Equifax, the consumer credit reporting agency, recently released a report that it said refutes evidence pointing to a growing "bubble" in the subprime auto lending market based on the fact that credit scores were higher for people with subprime auto loans than for people who do not have an auto loan, ignoring the significant concerns raised by recent Center for Responsible Lending research.
Equifax attempts to do so in two ways:
- Equifax argues that any problems in the market are overstated by looking at one data point: lender charge-off rates, and
- Equifax uses carefully chosen data points to make the argument that subprime auto lending is a net positive, and as such the market should be left alone.
Center for Responsible Lending Senior Vice President Chris Kukla gave the following comments:
The Equifax report uses a simplistic and flawed approach to determine whether subprime auto lending is a positive for borrowers. The report states that borrowers with auto loans saw their credit scores improve more than those who don't. Correlation does not equal causation. Equifax did not look at any other variables that could impact a credit score, such as differences in employment status or outstanding debts. Credit scores alone are also not sufficient to dispel significant concerns about rising delinquencies and defaults in the subprime auto loan market and abusive practices that merit regulator investigation.
The report uses defaults for borrowers with very low credit scores within the first six months of the loan as the measure of whether the market is performing well. Early payment default is a sign that loans are so poorly underwritten that borrowers default immediately. That data does not give any insight into whether loans are affordable for the long term. Recent data show that auto loan delinquencies and defaults are steadily rising while for most other forms of credit those rates are falling. According to the Federal Reserve Bank of New York, auto loan 90-day delinquency rates surpassed the rate for mortgage loans for the first time since 2007.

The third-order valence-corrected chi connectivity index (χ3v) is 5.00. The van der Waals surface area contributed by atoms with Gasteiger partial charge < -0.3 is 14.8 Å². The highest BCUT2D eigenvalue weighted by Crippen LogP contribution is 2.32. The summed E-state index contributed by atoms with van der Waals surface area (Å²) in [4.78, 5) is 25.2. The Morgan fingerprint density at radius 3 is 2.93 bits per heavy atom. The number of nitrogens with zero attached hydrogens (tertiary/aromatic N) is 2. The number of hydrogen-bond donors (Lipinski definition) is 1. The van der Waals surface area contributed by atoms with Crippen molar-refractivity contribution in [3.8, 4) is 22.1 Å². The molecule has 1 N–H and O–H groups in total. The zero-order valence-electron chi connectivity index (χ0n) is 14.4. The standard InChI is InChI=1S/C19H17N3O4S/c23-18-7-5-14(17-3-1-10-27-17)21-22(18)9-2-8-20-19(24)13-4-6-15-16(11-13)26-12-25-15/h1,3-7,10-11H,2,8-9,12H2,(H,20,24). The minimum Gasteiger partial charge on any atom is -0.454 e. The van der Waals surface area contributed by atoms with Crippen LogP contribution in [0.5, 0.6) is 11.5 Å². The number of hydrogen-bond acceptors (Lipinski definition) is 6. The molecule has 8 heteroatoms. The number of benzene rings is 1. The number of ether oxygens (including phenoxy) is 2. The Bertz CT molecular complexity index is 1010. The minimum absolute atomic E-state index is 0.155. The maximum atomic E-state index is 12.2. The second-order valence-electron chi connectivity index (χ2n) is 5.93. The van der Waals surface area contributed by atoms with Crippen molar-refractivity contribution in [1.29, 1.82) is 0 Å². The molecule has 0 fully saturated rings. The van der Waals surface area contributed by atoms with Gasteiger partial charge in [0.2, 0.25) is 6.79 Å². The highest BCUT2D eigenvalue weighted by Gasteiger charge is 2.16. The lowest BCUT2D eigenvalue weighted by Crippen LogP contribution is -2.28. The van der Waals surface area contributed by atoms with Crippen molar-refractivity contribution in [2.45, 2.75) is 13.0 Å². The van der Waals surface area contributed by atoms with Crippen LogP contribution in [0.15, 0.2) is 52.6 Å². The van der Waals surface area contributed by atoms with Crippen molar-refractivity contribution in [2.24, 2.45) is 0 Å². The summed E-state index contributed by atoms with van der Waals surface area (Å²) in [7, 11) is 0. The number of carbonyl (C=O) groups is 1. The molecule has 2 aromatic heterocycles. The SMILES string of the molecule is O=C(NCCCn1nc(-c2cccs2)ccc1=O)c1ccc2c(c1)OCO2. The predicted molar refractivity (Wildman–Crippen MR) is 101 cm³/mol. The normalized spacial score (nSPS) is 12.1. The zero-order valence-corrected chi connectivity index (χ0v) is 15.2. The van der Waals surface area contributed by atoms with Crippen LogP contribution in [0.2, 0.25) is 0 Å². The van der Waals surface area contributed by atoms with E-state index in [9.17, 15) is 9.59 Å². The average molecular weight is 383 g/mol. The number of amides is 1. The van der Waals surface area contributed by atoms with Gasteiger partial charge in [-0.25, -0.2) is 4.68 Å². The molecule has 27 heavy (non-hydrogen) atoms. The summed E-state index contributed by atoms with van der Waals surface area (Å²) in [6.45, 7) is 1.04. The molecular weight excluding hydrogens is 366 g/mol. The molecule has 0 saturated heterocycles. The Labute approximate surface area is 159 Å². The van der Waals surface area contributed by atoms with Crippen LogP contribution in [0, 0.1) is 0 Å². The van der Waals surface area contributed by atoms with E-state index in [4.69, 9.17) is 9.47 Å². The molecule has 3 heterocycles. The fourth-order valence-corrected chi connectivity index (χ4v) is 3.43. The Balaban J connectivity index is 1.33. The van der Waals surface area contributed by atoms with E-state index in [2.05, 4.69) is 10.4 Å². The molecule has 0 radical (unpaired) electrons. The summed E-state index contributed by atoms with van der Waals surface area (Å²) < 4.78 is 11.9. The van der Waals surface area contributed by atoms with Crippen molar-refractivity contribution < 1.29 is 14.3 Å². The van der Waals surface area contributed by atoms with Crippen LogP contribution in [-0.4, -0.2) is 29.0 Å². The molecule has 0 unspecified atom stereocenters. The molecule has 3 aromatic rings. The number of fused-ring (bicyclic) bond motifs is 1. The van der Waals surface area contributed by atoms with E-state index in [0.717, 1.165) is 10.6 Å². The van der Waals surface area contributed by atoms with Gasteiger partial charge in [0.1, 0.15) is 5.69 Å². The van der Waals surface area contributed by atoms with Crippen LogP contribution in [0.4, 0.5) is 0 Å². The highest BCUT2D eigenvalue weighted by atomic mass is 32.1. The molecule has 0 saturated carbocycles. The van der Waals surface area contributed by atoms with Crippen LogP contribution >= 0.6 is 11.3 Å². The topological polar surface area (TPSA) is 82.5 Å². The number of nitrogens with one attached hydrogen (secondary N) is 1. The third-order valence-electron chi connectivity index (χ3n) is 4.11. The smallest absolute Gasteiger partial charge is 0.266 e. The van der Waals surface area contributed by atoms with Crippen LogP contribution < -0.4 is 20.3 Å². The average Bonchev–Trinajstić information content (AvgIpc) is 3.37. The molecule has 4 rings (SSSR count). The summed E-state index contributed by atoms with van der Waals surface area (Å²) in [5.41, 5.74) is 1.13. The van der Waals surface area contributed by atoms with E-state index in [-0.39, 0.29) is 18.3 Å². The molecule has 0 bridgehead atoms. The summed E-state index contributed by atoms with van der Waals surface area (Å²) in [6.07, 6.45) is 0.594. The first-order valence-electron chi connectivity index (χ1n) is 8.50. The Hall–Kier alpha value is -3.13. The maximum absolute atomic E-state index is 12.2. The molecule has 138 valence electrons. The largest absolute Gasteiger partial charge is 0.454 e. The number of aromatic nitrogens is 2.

No one disputes that, when done responsibly, subprime auto lending can provide access to economic opportunity. That said, irresponsible and predatory lending tactics such as interest rate markups, loose underwriting and layering risky practices on top of each other create loans that are more expensive and at a greater risk of default.? Given what we learned from issues with subprime mortgages, apparent risks in subprime auto lending should raise red flags. We applaud regulators for taking a look into this market to ensure that loans are being made fairly and affordably.
For more information, or to arrange an interview with a CRL spokesperson on this issue, please contact Andrew High at Andrew.High@responsiblelending.org or 919-313-8533.